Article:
For 2004.2 server and above: Enables/disables display of login-related dialogs. Perforce servers that are running in a high security mode can set a session time limit. After the session expires, you are prompted to log in when you attempt another Perforce operation.
Specifies encoding used on client machine when connecting to a Perforce Server that is running in Unicode mode. DO NOT SET unless you know for sure that your server is running in Unicode mode.
Diff tab
Enables you to select the application that is used to diff your files. Optionally enables you to configure different applications for specific file types.
Merge tab
Enables you to select the application that is used to perform three-way merges when you resolve files.
Version tab
This tab displays version information about the Perforce SCC Plug-in.
Font tab
This tab enables you to configure the font used by Perforce merge and Time-lapse View utilities.
Defining the client workspace and view
To set up the Perforce environment, you define a client workspace (a directory on the client machine that contains the project files) and a client workspace view (a mapping of the depot to your client computer). The files in your IDE projects must reside under the client workspace root (the highest-level directory of your client workspace).
Your files can be put under source control only if they are located in the client workspace. Your Perforce workspace root must match the Visual Studio binding root directory, rather than any other subdirectory of this binding root which may in turn contain other Visual Studio projects. You can specify a directory that already contains files, or an empty directory for a project you intend to create. You can also populate your client workspace with files from the depot which are currently under version control.
To create a client workspace and view, you must use the Perforce Command-Line Interface (p4) program. Note that P4SCC does not observe settings in Perforce config files. For details about client workspaces and views, refer to Introducing Perforce.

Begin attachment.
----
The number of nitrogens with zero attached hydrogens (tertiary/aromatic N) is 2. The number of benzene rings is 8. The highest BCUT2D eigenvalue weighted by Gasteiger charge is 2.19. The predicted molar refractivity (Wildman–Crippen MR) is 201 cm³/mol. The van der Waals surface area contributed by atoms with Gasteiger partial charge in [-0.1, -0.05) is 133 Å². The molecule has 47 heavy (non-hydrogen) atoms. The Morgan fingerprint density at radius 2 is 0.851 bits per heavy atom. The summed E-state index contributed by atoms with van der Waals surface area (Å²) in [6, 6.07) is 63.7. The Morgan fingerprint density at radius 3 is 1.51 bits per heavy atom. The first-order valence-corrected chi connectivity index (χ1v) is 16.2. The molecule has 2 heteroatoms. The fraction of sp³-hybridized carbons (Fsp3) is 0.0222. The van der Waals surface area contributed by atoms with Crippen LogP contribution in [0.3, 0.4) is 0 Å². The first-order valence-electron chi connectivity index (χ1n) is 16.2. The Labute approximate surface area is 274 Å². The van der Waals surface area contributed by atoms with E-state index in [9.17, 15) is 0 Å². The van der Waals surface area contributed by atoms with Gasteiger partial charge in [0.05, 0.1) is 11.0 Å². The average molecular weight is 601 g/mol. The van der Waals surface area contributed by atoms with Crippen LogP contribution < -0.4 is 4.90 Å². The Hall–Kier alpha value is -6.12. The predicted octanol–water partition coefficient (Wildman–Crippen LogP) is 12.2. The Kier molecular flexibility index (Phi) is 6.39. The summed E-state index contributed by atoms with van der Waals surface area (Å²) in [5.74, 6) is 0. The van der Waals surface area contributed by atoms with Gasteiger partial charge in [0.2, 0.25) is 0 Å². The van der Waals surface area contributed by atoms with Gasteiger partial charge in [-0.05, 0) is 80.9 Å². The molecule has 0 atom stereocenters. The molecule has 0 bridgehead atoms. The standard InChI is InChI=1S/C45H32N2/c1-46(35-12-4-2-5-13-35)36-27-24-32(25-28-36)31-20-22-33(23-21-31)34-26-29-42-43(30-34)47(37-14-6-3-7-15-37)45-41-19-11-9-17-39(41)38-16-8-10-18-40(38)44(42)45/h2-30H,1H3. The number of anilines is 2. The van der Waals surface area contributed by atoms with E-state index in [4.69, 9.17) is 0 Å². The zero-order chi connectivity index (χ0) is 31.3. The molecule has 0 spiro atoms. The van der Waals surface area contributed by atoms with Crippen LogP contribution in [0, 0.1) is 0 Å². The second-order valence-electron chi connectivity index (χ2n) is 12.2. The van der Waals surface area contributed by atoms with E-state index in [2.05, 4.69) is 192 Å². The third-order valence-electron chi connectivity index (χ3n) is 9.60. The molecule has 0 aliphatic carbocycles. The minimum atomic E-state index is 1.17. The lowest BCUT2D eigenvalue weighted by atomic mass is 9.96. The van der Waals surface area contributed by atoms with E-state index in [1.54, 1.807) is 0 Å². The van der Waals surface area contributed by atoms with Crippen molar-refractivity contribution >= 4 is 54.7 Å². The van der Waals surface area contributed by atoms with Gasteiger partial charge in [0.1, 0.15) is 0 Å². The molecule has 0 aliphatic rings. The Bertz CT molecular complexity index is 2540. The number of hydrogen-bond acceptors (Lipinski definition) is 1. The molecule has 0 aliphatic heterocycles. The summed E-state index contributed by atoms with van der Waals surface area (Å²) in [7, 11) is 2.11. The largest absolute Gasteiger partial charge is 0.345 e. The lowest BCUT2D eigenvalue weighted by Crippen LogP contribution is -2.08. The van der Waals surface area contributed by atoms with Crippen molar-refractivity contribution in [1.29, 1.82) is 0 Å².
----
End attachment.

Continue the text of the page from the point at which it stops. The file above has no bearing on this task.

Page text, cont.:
Add a project to source control
To add a project to source control, you specify the Perforce settings required to connect to the server where you want to store the project. You must specify the following settings:
This setting specifies the name of the host on which the server is running and the port on which the server is listening, using the following format:
Host name (or IP address) and port are required
Adding files to the depot
After you specify the settings for the server where you want to store project files, you can add the files. The exact commands required to add files to the depot depend on the IDE in which you are working. Typically you perform two steps:
Files are added when the Check In or Submit is completed.
Basic versioning tasks
The plug-ins enable you to perform the following basic versioning from within your IDE:
After you add files to your project, you add them to the depot.
Put your edited files in the depot as the most recent revisions.
Compare a file with a previous revision to see what's changed.
The Perforce diff utility is launched to display differences between two versions of a file.
Discard changes you've made to your local copy of a depot file.
The head revision is synced to your client workspace and removed from its pending changelist.
Note that deleting files is a two-part operation: when you delete a file from the project, the file is physically deleted from the file system and opened for delete in a pending changelist. However, the file remains in the depot until you submit the changelist.
When to go outside the IDE
To perform administrative tasks, you need to use the p4 command line client. For details about performing these tasks, see the Perforce Adminstrator's Guide.
Tasks that require you to work outside the IDE include:
Modifying a client view or user password: you can create a client specification or user through the Connection dialog when adding a project to source control, but to modify it subsequently, you must use another Perforce client program (such as the p4 command line, or P4V).
Creating branches and labels: these and other administrative tasks must be done using the p4 command. Refer to Introducing Perforce for basics.
If use Perforce to version files from outside the IDE, be sure to refresh the IDE display afterwards, to ensure that file status is updated and displayed correctly.

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Perforce 2012.1: P4SCC User's Guide